Research Article

Extended Nucleation of the 1999 Mw 7.6 Izmit Earthquake

Science  18 Feb 2011:
Vol. 331, Issue 6019, pp. 877-880
DOI: 10.1126/science.1197341

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Abstract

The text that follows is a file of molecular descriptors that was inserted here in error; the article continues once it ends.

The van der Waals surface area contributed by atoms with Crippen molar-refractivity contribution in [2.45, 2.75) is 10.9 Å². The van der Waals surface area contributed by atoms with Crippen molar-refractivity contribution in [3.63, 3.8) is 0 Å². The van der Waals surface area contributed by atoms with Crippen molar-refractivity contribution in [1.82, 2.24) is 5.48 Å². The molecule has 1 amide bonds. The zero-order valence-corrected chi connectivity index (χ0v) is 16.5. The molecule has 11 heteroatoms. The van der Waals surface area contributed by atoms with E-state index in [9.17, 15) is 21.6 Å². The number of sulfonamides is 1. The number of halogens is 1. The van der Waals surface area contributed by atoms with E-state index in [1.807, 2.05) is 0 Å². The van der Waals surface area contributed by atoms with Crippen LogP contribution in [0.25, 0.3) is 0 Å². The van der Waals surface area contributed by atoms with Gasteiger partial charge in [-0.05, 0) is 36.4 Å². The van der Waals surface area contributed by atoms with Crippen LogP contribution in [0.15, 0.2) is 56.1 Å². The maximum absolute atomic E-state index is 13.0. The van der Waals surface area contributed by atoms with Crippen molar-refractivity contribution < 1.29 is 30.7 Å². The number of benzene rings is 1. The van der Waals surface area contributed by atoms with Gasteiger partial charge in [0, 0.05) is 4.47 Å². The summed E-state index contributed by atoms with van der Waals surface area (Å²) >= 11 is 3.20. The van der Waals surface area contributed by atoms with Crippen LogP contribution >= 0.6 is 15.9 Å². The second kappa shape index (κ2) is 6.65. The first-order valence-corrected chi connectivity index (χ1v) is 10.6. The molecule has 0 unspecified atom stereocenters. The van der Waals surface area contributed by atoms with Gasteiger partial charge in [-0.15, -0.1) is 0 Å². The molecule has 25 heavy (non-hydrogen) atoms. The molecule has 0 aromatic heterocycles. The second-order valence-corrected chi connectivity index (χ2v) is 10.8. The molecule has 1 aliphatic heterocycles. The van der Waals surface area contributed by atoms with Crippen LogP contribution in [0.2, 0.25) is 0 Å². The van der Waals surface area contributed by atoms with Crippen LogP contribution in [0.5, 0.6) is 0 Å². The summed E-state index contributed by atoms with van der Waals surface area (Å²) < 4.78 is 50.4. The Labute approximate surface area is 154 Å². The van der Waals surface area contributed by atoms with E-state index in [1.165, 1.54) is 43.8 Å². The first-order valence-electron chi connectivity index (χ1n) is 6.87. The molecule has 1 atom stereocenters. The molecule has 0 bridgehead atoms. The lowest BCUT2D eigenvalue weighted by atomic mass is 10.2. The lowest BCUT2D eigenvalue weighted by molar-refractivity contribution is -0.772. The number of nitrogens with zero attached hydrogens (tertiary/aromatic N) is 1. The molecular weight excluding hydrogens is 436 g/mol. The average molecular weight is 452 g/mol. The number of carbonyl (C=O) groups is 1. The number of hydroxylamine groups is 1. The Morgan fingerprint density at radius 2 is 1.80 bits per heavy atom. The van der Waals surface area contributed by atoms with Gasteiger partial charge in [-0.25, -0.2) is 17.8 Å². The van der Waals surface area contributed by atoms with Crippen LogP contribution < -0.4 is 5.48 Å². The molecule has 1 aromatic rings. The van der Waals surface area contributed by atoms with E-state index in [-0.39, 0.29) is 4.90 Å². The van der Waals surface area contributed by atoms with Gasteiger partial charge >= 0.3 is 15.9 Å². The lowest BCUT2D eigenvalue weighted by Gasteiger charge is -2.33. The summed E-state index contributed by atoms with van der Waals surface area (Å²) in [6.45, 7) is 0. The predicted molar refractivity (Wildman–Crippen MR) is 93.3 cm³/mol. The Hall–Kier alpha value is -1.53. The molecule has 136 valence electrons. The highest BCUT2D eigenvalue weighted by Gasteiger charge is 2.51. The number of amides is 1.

Laboratory and theoretical studies suggest that earthquakes are preceded by a phase of developing slip instability in which the fault slips slowly before accelerating to dynamic rupture. We report here that one of the best-recorded large earthquakes to date, the 1999 moment magnitude (Mw) 7.6 Izmit (Turkey) earthquake, was preceded by a seismic signal of long duration that originated from the hypocenter. The signal consisted of a succession of repetitive seismic bursts, accelerating with time, and increased low-frequency seismic noise. These observations show that the earthquake was preceded for 44 minutes by a phase of slow slip occurring at the base of the brittle crust. This slip accelerated slowly initially, and then rapidly accelerated in the 2 minutes preceding the earthquake.

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